Der Spiegel-Profil

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Der Spiegel-Profil
Editor-in-Chief Mikhail Leontyev
Categories Newsmagazine
Frequency Weekly
Circulation 27,600 / week
Publisher Evgeny Dodolev & Rodionov Publishing House
First issue 4 November 2007
Final issue 2008
Country Ukraine
Language Russian
Website Official site

Der Spiegel-Profil (in Ukrainian, Der Spiegel-Профiль) was a Ukrainian weekly magazine, published in Kiev,[1] started in 2007 and shuttered in 2008 due to being financially unsustainable.


The first edition of the Der Spiegel-Profil was published in Kiev. Its release was sponsored by the Russian company (Rodionov Publishing House). From the first edition Mikhail Leontyev held the position of editor-in-chief and from the very start the publication has been headquartered in Moscow because the Ukrainian government banned Leontyev from visiting the country for five years, referring to his "insulting statements" towards Ukraine.[2][3]

Der Spiegel-Profil was similar in style and layout to both lisensers, German Der Spiegel and Russian Профиль (spells like Profil).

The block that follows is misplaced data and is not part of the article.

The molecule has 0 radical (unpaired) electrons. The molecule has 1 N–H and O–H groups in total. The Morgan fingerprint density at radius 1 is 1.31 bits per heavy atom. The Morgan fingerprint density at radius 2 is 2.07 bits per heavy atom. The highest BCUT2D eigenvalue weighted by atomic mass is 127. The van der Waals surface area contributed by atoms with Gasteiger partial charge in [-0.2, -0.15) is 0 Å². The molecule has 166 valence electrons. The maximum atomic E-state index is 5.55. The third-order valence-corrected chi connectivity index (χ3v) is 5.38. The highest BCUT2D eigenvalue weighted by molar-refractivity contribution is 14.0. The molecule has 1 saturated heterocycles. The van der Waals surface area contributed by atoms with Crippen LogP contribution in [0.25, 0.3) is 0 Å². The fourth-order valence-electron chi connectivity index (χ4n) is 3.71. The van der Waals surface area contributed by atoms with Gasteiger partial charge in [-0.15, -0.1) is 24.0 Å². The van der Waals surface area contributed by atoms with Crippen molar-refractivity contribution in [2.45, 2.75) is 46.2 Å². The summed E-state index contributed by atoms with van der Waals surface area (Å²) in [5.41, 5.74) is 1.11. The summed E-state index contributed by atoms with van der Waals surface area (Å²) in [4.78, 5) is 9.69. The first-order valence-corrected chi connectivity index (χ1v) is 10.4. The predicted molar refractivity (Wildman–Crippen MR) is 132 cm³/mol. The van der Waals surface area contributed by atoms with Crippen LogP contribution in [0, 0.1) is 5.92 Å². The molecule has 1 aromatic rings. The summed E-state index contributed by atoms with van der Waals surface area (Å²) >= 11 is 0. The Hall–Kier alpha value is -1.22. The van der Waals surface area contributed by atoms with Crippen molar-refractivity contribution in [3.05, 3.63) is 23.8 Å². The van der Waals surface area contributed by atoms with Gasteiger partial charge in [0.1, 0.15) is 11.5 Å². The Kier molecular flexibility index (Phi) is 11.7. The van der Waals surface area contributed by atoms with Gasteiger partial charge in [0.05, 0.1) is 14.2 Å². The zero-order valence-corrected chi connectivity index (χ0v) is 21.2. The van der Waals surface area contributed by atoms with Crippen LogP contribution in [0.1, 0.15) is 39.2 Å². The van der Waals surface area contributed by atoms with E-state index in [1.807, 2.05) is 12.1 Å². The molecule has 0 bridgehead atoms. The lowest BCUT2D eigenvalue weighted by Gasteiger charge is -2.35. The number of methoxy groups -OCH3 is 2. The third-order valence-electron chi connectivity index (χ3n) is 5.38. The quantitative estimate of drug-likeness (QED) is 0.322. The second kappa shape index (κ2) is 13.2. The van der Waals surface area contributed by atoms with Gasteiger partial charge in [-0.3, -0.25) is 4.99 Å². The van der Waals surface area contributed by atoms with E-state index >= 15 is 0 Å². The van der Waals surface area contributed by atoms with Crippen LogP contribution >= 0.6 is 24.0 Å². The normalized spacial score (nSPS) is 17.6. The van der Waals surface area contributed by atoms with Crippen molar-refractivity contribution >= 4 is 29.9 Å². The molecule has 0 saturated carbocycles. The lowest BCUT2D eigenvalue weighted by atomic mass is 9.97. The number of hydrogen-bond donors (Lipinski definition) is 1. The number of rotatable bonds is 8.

More notable has been a series of articles in 'Profil', a weekly news magazine published in partnership with leading German weekly 'Der Spiegel'. Editor Mikhail Leontev has taken to pushing the 'renewal of empire' line. In the latest issue, he gave space to Dugin; since the Georgian conflict, four prominent mainstream analysts have written articles promoting the notion of Russia as an empire.[4]

In this particular regard, Germany, namely the influential Hamburg magazine DER SPIEGEL, does play a rather dubious role: DER SPIEGEL lends its name and reputation to one of Moscow’s major publication projects in Ukraine - the infamous weekly “Der Spiegel - Profil”. This coloured high-circulation journal is edited by Mikhail Leontev, a well-known Russian anti-Western propagandist, former “persona non grata” in Ukraine, founding member of neo-fascist Alexander Dugin’s “Eurasia” Movement, etc. One could argue though that the primitiveness of “Der Spiegel – Profil’s” anti-Ukrainianism has the unintended effect of supporting pro-NATO forces in Ukraine (reminding the ambivalent repercussions of transmissions in Ukraine of the dubious television reports from Kyiv by Russian TV “journalists”). And, DER SPIEGEL, it appears, is assisting in this. Yet, this would be a strange way, indeed, for German journalists to contribute to further improvement of relations between Ukraine and the West.[5]


Publisher Evgeny Dodolev & Editor Mikhail Leontyev

Like nearly all magazines, Der Spiegel-Profil suffered from a decline in advertising during the 2008 recession. Publisher ended its one-year print run for magazine, due to economic difficulties and kept only online version (terminating license agreement with German magazine Der Spiegel).[6][7][8][9]

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